Jose (Fr. Joe) Pacturayan Dizon devoted 40 years to serving workers, the urban poor, landless farmers and fisher folk. He was a supporter of the underground movement and a leader in the open protest movement. He encouraged fellow priests to carry out the social teachings of the Church. He taught workers the value of self-organization, self-help, collective action, unionism, just wages and benefits. He died from diabetes complications in 2013.
Pablo Galvez Fernandez was born in Pandaraunan, a rural barangay in Nueva Valencia, Guimaras Province. He was active in the student movement in Iloilo and was elected municipal councilor of Nueva Valencia in 1971. He held the rank of 2nd Lt. in the Philippine Army and was assigned to Mindanao to be part of the military’s war against the Moro people. He refused the assignment and escaped court martial by going to the mountains. Fernandez was wounded and captured during a military encounter. His body was found with two bullet wounds below the eyes. He was only 25 years old.
Lumbaya Aliga Gayudan was another leader-resister from the Cordillera region protesting the Chico Dam project. In 1978, the Marcos regime launched a series of brutal raids on Kalinga communities where Macliing, another tribal leader, was killed. Lumbaya joined the New People’s Army and died of pneumonia at age 50. The dams were not built.
Antonio Ma. Onrubia Nieva was a journalist, union organizer and activist who devoted his life to the defense of press freedom, the rights of workers and the defeat of dictatorship. In 1985, he personally helped in the escape of Satur Ocampo, a political prisoner. In 1995 he was appointed secretary general of the Prague-based International Organization of Journalists, the first Asian to hold that position. He died of natural causes in 1997
Sabino Garcia Padilla, Jr. was an academic, anthropologist, artist and political activist during martial law. He led a group of artists in producing political materials. In Isabela, he became involved with the farmers’ struggles against Marcos cronies, Eduardo Cojuangco and Antonio Carag, to keep their land. In 1982, he was arrested with other activists in Bayombong, Nueva Vizcaya. While imprisoned, he called for better conditions for all political prisoners. After the fall of the dictatorship, he earned his Ph.D in anthropology and focused on the rights of indigenous communities. He died of cancer in 2013.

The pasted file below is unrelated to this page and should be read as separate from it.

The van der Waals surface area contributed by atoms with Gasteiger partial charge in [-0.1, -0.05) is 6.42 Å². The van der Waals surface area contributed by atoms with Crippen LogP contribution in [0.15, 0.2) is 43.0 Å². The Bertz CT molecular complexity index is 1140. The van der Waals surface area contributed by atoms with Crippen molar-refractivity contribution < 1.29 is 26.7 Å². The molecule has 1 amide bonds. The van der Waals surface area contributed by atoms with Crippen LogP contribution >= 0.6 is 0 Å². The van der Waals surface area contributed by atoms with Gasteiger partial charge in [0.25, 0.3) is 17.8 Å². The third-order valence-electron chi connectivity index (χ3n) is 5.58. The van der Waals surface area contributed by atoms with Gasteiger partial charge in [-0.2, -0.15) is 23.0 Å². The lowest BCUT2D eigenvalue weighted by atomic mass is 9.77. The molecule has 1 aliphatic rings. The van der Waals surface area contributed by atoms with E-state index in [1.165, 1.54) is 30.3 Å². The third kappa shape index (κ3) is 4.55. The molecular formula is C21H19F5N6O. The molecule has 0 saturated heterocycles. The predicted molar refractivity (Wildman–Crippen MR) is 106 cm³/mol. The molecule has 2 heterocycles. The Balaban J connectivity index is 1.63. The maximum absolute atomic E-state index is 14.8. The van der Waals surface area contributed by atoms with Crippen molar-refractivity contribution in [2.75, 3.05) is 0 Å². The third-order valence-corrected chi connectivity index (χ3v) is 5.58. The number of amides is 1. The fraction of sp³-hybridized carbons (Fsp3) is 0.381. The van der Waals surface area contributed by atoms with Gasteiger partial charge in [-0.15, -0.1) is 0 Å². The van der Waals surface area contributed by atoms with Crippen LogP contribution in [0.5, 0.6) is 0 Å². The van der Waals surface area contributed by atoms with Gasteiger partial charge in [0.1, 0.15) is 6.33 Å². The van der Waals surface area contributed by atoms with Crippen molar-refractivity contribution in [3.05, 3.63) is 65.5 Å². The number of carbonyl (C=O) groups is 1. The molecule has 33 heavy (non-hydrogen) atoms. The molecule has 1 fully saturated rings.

Francis Superal Sontillano, from Iloilo, started his activist days at Philippine Science High School where he joined a group of young men and women demanding better conditions in school, e.g., lack of clean water fountains, functioning bathrooms, etc. By 1970, the group took their grievances to the streets denouncing the corruption and abuse under the Marcos regime. On December 4, 1970, the marches were peacefully chanting slogans when a pillbox was thrown into the crowd, hitting Francis in the head. The security guard who threw the pillbox was later charged and sentenced to death. Francis was only 15 years old when he died.
I am humbled at the courage and dedication of these men and women, who fought with their lives to resist oppression, and how their sacrifices have saved communities. I am reminded about my present state, the turmoil I face everyday with the current political situation both in the U.S. and in the Philippines, and ask myself, “Why am I not doing more?”
These men and women never gave up; instead they even gave their lives so others may have a better future. Rey Vea, president of Mapua, guest speaker and former political detainee wondered “whether I have made full use of the freedoms and democratic space and institutions that they have victoriously regained for us at such a great cost.”
Vea says it is important to tell the stories of struggles which, when “woven together, form a collective memory of a nation that can afford to forget only on pain of reliving the oppressive past. Never again!” Let’s hope the next generation listens to these stories.